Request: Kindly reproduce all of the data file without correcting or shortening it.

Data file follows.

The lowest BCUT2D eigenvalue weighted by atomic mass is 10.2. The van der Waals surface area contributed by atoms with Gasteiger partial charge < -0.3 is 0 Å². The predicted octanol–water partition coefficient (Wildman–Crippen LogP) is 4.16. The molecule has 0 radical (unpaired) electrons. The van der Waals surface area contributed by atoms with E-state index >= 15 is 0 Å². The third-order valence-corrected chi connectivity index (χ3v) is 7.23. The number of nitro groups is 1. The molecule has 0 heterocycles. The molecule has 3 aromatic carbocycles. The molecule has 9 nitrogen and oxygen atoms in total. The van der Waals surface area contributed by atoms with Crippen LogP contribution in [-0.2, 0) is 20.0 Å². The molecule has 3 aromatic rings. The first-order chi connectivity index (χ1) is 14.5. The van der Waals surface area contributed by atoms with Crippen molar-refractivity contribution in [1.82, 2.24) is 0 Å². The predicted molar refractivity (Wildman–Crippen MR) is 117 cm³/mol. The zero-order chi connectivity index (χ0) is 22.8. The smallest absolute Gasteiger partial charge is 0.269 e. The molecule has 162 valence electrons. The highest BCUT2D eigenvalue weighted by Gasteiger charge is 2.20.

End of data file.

The lowest BCUT2D eigenvalue weighted by atomic mass is 10.2. The van der Waals surface area contributed by atoms with Gasteiger partial charge < -0.3 is 0 Å². The predicted octanol–water partition coefficient (Wildman–Crippen LogP) is 4.16. The molecule has 0 radical (unpaired) electrons. The van der Waals surface area contributed by atoms with E-state index >= 15 is 0 Å². The third-order valence-corrected chi connectivity index (χ3v) is 7.23. The number of nitro groups is 1. The molecule has 0 heterocycles. The molecule has 3 aromatic carbocycles. The molecule has 9 nitrogen and oxygen atoms in total. The van der Waals surface area contributed by atoms with Crippen LogP contribution in [-0.2, 0) is 20.0 Å². The molecule has 3 aromatic rings. The first-order chi connectivity index (χ1) is 14.5. The van der Waals surface area contributed by atoms with Crippen molar-refractivity contribution in [1.82, 2.24) is 0 Å². The predicted molar refractivity (Wildman–Crippen MR) is 117 cm³/mol. The zero-order chi connectivity index (χ0) is 22.8. The smallest absolute Gasteiger partial charge is 0.269 e. The molecule has 162 valence electrons. The highest BCUT2D eigenvalue weighted by Gasteiger charge is 2.20.